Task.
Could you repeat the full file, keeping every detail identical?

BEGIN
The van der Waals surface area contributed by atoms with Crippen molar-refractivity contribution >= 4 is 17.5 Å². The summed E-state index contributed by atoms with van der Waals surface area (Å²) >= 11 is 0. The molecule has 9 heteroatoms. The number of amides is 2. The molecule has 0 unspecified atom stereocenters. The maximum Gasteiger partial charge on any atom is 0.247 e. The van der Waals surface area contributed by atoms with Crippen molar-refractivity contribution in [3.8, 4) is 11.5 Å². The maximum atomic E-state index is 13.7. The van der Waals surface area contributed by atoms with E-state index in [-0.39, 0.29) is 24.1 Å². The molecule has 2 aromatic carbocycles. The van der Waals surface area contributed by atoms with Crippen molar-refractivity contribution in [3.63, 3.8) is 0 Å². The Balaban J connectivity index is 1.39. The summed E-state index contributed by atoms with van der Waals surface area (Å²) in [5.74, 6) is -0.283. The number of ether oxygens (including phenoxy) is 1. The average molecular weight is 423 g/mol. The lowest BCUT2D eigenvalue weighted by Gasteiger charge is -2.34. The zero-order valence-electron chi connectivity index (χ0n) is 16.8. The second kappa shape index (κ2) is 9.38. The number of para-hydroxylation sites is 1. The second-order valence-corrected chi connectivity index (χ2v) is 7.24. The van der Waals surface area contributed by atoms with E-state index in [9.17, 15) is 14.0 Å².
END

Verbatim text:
The van der Waals surface area contributed by atoms with Crippen molar-refractivity contribution >= 4 is 17.5 Å². The summed E-state index contributed by atoms with van der Waals surface area (Å²) >= 11 is 0. The molecule has 9 heteroatoms. The number of amides is 2. The molecule has 0 unspecified atom stereocenters. The maximum Gasteiger partial charge on any atom is 0.247 e. The van der Waals surface area contributed by atoms with Crippen molar-refractivity contribution in [3.8, 4) is 11.5 Å². The maximum atomic E-state index is 13.7. The van der Waals surface area contributed by atoms with E-state index in [-0.39, 0.29) is 24.1 Å². The molecule has 2 aromatic carbocycles. The van der Waals surface area contributed by atoms with Crippen molar-refractivity contribution in [3.63, 3.8) is 0 Å². The Balaban J connectivity index is 1.39. The summed E-state index contributed by atoms with van der Waals surface area (Å²) in [5.74, 6) is -0.283. The number of ether oxygens (including phenoxy) is 1. The average molecular weight is 423 g/mol. The lowest BCUT2D eigenvalue weighted by Gasteiger charge is -2.34. The zero-order valence-electron chi connectivity index (χ0n) is 16.8. The second kappa shape index (κ2) is 9.38. The number of para-hydroxylation sites is 1. The second-order valence-corrected chi connectivity index (χ2v) is 7.24. The van der Waals surface area contributed by atoms with E-state index in [9.17, 15) is 14.0 Å².